A woman's daily iron needs nearly double during pregnancy. How much is just right? Which is the best way to get enough iron -- food sources or supplements?
Fitness and Nutrition
Does your family hear the words, "good for you," and clamp their jaws shut? Get their jaws open by snacking on creative and healthy treats!
With Valentine's Day around the corner, we thought you'd enjoy a nice sweet treat to serve for dessert to your special loved ones.
As moms, we're so caught up in taking care of everyone else that we push our own health needs further down the "priority totem pole." Don't put if off! Make changes today to improve your heart-health.
Obesity in preschoolers stems from familiar factors: Too much food, not enough veggies, too much TV, not enough exercise... How about too much emphasis on safety?
With new U.S.D.A. standards unveiled, the goal to reduce childhood obesity and improve child nutrition will have millions of children eating more fruit, veggies and less fat on their lunch trays!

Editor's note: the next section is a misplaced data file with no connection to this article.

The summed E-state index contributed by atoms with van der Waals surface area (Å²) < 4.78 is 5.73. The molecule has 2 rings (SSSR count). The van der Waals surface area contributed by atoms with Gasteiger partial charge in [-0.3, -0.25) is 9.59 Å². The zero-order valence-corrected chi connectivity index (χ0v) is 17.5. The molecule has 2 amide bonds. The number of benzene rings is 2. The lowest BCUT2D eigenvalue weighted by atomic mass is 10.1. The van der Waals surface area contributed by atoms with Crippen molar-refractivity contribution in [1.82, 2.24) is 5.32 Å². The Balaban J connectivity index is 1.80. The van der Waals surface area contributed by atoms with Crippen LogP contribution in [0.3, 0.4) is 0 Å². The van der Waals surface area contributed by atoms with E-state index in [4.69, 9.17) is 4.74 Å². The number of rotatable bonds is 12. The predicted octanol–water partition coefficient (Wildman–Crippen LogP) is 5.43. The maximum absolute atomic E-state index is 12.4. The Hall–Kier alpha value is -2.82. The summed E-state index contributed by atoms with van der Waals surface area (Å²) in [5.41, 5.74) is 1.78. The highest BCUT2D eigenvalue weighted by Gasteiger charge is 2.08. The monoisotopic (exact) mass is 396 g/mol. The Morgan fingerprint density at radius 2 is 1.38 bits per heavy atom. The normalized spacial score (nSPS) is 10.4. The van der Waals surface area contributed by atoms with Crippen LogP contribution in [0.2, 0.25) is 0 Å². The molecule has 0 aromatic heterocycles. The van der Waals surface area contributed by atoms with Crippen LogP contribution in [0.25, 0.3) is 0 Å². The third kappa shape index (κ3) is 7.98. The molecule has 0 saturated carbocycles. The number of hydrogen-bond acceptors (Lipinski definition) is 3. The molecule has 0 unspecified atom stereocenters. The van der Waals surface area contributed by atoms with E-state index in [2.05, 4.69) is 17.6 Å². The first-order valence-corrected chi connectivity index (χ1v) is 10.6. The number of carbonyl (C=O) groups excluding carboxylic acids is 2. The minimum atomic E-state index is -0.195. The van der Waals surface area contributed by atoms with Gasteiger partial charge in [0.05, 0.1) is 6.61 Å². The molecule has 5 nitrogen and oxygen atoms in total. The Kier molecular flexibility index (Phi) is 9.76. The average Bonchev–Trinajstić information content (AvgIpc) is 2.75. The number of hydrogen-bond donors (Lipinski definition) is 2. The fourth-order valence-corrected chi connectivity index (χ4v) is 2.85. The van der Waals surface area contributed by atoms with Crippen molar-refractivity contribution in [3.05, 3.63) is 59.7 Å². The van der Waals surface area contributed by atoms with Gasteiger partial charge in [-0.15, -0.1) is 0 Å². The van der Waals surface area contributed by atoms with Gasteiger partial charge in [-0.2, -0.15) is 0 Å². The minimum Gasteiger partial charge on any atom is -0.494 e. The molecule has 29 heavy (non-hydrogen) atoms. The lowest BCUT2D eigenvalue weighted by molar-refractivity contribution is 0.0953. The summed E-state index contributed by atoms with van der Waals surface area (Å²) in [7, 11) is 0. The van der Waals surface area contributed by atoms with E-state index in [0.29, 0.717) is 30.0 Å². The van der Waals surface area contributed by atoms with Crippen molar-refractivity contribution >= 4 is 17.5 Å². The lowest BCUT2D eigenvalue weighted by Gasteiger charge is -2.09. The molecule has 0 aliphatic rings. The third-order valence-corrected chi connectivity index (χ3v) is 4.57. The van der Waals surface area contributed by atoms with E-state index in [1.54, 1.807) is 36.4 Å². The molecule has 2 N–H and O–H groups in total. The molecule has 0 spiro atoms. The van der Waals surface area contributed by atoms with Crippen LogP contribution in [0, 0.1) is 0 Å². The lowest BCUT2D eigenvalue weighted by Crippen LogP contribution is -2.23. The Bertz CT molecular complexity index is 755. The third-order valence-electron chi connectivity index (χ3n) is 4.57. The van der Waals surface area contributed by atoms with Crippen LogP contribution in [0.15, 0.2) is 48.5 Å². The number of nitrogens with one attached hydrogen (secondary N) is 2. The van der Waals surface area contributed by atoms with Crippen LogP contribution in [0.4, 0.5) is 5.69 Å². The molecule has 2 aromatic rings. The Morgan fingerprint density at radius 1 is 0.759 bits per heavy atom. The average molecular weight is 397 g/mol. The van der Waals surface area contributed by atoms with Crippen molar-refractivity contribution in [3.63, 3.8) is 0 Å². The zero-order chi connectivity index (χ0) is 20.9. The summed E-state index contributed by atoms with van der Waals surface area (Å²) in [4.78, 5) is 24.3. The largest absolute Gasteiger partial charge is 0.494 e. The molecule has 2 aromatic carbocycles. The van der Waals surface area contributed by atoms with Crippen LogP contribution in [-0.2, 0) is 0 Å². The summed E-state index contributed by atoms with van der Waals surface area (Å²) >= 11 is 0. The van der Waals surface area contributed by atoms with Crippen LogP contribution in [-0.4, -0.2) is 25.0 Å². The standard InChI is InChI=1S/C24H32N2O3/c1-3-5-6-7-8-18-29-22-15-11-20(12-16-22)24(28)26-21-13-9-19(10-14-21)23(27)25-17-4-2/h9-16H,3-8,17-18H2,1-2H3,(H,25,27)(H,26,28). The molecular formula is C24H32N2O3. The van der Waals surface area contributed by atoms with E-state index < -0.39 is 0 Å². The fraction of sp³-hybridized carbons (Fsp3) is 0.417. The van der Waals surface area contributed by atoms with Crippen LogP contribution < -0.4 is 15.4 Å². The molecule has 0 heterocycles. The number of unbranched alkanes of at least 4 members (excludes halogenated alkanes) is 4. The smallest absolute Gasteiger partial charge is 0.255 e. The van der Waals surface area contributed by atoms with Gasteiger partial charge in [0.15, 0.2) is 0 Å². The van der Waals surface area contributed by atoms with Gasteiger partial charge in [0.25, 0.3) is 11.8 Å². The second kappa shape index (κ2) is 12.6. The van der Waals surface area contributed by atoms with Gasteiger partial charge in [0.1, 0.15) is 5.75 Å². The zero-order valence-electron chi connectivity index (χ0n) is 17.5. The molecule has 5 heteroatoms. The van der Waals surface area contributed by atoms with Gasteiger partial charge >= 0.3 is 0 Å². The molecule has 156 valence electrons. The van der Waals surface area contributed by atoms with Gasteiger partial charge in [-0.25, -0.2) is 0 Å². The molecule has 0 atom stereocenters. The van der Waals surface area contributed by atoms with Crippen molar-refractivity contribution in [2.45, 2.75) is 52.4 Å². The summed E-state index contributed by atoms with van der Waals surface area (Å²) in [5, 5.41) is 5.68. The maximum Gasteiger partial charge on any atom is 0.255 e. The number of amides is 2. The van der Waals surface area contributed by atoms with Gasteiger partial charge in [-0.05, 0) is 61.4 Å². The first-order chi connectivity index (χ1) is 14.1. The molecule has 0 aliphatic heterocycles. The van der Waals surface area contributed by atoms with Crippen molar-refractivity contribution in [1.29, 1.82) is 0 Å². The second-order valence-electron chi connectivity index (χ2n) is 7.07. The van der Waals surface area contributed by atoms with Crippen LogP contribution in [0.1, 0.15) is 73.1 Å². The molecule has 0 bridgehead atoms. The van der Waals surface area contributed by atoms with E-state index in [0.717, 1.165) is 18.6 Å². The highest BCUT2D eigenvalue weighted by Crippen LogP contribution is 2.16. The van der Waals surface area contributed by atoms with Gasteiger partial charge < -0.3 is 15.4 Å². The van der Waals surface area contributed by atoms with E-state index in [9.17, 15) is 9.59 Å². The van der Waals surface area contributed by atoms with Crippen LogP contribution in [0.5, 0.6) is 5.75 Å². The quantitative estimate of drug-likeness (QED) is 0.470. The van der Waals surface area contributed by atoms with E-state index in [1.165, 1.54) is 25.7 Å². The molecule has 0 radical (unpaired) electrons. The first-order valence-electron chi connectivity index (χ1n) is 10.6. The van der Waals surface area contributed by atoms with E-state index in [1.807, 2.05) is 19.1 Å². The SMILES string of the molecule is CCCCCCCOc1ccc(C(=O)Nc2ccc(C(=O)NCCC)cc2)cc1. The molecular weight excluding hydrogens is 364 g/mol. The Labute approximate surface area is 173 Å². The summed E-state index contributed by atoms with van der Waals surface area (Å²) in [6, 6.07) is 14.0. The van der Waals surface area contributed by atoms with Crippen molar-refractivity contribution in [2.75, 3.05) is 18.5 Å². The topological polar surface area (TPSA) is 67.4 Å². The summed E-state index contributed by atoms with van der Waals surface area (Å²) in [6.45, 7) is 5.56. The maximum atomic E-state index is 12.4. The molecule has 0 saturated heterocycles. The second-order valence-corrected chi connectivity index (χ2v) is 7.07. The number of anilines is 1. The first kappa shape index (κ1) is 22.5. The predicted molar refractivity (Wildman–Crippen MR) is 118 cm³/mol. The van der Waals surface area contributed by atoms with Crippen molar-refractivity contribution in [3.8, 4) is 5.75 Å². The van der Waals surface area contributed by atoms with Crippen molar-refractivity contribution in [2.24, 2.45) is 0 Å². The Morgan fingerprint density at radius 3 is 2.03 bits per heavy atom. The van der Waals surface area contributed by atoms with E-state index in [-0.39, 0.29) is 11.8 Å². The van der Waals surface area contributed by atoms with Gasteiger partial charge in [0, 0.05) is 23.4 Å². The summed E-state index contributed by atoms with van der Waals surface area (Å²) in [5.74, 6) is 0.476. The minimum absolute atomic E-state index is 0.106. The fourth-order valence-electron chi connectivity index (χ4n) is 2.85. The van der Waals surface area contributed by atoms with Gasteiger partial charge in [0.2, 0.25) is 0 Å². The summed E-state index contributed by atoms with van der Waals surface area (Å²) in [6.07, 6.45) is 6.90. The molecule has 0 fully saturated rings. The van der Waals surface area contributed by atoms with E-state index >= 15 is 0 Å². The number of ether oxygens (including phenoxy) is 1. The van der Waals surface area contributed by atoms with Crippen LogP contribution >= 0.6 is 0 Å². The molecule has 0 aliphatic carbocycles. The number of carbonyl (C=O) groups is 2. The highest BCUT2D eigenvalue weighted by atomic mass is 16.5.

There's been a lot of buzz recently about the crucial role that iron plays in promoting healthy growth and development in babies and young children -- and for good reason.
The nutritionist explains the changes you'll be making in your food choices and activity with gestational diabetes. They seem simple enough. You remember your lunch date coming up. Can you still go out to eat?
I'm 41 years old and have been physically active for quite some time. I mainly run. I found out I was pregenant at 4 weeks so I actually ran through the first month and didn't know it. Once it was confirmed that I was pregnant, I miscarried 6 months ago. I was told to stop working out all together for the first trimester. My question is, when I start working out again come the second trimester, will it affect me that I took off for 2 months. I know they say, if your were one that exercised before pregnancy it's ok to continue but how will it be now that I stopped.